Morrisons has started refilling customers’ water bottles in its petrol stations to reduce “on-the-go” plastic waste.
The Big 4 grocer trialled the top-ups in August last year and saw water bottle sales decline by a fifth.
It comes after a potential Morrisons buyer indicated it could sell off the supermarket’s 338 forecourts.
“When we listen to customers, it’s clear they want us to help them reduce the amount of single-use plastic they throw away,” Morrisons sustainability manager Natasha Cook said.
“We know that customers often pick up a bottle of water when paying for petrol, so offering free water should be an effective way of reducing these single-use plastic bottles.”
Research suggests more than six in 10 would like to use less plastic but do not have a viable alternative.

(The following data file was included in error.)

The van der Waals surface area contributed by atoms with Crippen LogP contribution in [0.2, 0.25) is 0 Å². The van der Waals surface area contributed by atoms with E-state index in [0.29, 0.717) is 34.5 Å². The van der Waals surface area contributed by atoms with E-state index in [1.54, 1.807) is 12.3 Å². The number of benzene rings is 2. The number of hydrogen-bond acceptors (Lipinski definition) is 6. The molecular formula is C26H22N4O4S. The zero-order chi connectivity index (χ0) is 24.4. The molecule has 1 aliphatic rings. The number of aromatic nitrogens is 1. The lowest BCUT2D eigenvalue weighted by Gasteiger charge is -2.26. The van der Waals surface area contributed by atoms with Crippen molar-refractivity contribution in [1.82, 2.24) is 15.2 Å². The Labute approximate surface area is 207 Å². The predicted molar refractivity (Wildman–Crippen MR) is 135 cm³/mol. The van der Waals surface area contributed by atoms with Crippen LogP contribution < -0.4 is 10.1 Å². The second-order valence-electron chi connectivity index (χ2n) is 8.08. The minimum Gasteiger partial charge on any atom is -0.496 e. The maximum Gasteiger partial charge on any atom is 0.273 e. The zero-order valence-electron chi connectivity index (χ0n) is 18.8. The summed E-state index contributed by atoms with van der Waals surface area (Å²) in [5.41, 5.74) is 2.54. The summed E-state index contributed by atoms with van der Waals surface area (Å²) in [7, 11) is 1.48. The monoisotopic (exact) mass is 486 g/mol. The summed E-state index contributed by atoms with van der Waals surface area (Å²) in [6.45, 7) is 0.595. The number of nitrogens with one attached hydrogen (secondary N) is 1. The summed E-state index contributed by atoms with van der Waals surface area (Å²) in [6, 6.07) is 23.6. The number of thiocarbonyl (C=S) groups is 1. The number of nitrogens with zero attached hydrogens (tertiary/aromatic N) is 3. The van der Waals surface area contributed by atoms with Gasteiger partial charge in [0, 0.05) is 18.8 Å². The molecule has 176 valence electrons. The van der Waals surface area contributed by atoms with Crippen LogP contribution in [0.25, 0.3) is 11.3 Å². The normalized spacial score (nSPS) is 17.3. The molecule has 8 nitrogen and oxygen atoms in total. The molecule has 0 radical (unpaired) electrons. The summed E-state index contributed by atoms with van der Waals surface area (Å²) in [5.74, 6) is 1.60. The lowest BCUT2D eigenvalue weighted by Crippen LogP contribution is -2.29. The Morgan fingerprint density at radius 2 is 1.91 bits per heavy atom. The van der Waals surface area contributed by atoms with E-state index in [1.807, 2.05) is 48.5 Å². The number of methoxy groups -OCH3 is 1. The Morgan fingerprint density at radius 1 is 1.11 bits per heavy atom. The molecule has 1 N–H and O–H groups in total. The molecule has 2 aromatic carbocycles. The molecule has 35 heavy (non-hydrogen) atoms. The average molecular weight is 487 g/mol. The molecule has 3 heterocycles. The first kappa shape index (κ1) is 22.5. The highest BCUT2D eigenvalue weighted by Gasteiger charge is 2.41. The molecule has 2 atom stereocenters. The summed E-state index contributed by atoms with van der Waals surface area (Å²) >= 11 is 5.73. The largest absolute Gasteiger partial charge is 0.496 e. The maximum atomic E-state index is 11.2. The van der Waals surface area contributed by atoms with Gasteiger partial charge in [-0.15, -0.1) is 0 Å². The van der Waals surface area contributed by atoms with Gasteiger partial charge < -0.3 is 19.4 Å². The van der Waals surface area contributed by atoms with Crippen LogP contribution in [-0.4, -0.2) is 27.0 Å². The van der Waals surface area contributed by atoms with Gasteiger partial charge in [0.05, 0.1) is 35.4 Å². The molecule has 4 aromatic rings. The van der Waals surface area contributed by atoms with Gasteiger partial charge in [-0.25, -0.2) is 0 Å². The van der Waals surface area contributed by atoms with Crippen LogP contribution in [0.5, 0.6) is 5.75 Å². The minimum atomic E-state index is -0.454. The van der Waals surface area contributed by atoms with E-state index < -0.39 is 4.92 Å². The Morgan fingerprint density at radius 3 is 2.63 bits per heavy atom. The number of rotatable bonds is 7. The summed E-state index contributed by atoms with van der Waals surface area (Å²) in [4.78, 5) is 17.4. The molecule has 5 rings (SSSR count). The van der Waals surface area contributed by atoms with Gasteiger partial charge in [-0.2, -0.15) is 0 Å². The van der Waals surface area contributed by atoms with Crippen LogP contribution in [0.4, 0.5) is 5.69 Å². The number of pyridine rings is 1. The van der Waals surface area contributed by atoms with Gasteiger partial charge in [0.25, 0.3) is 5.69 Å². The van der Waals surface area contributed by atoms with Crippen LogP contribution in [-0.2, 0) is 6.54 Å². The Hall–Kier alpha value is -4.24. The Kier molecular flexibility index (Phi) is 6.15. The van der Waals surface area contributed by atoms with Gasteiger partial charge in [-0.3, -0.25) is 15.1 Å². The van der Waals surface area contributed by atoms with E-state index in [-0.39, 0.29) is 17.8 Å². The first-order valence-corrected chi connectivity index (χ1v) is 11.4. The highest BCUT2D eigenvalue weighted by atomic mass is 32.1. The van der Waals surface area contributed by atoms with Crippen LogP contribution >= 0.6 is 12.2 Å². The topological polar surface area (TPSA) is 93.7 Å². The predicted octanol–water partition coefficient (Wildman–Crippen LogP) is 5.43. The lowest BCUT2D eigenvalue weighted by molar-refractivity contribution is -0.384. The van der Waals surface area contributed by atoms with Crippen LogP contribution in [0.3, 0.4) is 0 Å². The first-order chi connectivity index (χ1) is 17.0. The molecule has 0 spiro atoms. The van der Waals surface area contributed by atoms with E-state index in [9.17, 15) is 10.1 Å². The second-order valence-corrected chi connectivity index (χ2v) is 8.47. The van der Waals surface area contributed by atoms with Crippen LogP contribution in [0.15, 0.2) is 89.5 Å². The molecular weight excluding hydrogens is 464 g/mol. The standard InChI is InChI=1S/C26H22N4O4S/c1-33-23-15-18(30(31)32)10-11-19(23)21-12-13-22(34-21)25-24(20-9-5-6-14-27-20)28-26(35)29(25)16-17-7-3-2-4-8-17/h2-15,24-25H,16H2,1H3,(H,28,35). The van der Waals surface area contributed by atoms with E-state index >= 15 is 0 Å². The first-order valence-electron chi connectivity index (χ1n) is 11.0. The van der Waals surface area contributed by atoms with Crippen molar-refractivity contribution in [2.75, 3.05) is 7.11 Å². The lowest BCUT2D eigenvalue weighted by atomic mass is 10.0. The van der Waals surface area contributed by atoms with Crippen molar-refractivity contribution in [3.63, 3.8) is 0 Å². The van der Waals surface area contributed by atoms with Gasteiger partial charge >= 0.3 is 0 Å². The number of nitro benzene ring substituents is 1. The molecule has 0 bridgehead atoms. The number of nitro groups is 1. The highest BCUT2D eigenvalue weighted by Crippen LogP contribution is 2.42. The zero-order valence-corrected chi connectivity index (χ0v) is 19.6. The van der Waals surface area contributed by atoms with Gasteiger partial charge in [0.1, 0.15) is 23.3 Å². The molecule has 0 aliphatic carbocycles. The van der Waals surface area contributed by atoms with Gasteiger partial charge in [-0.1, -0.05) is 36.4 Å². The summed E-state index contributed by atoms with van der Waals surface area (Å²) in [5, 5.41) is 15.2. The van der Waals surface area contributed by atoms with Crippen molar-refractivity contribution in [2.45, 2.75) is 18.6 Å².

Around 39 million plastic bottles are used every day, most of which are thought to be bought on-the-go or at work.
Morrisons has also installed 300 water fountains in the Food-to-Go sections of its stores.
Natalie Fée, founder of environmental group City to Sea, praised Morrisons’ “big steps” in reducing plastic use.
“Plastic water bottles are one of the most commonly found single-use plastic items on our beaches and in our oceans,” she said.
“We have to make refilling our water bottles the new normal.”
However, prospective Morrisons buyer Fortress has indicated it may sell off the supermarket’s petrol stations after completing a multi-billion takeover.
The private equity firm recently upped its bid to 272p-a-share.
Two months ago, Morrisons announced it was reintroducing glass milk bottles to 11 stores across Kent and Sheffield.
The move is meant to save around 40,000 plastic bottles every year, though at 90p a pint it is almost double the price of Morrisons milk elsewhere.